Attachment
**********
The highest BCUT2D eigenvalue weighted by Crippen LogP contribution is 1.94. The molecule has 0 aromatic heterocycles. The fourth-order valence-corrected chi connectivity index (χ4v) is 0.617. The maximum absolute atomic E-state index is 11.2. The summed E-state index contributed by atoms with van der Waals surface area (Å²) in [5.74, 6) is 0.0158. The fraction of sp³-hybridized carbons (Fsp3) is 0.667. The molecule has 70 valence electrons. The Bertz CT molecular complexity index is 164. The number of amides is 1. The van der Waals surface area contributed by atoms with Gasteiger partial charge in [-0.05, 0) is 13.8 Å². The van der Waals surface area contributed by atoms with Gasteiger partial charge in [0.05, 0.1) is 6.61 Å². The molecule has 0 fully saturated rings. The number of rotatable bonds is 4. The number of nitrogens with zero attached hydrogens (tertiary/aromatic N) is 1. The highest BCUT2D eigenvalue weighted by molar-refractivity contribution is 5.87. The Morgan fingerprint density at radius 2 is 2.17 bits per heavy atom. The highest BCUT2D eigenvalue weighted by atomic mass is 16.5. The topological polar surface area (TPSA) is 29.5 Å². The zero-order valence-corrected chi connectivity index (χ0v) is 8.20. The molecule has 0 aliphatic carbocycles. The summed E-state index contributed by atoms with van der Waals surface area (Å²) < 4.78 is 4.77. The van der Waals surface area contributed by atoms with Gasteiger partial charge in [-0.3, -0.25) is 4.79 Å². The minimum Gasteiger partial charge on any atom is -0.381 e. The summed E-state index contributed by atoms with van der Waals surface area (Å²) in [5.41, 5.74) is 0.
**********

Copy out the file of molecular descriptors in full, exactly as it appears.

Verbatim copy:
The highest BCUT2D eigenvalue weighted by Crippen LogP contribution is 1.94. The molecule has 0 aromatic heterocycles. The fourth-order valence-corrected chi connectivity index (χ4v) is 0.617. The maximum absolute atomic E-state index is 11.2. The summed E-state index contributed by atoms with van der Waals surface area (Å²) in [5.74, 6) is 0.0158. The fraction of sp³-hybridized carbons (Fsp3) is 0.667. The molecule has 70 valence electrons. The Bertz CT molecular complexity index is 164. The number of amides is 1. The van der Waals surface area contributed by atoms with Gasteiger partial charge in [-0.05, 0) is 13.8 Å². The van der Waals surface area contributed by atoms with Gasteiger partial charge in [0.05, 0.1) is 6.61 Å². The molecule has 0 fully saturated rings. The number of rotatable bonds is 4. The number of nitrogens with zero attached hydrogens (tertiary/aromatic N) is 1. The highest BCUT2D eigenvalue weighted by molar-refractivity contribution is 5.87. The Morgan fingerprint density at radius 2 is 2.17 bits per heavy atom. The highest BCUT2D eigenvalue weighted by atomic mass is 16.5. The topological polar surface area (TPSA) is 29.5 Å². The zero-order valence-corrected chi connectivity index (χ0v) is 8.20. The molecule has 0 aliphatic carbocycles. The summed E-state index contributed by atoms with van der Waals surface area (Å²) < 4.78 is 4.77. The van der Waals surface area contributed by atoms with Gasteiger partial charge in [-0.3, -0.25) is 4.79 Å². The minimum Gasteiger partial charge on any atom is -0.381 e. The summed E-state index contributed by atoms with van der Waals surface area (Å²) in [5.41, 5.74) is 0.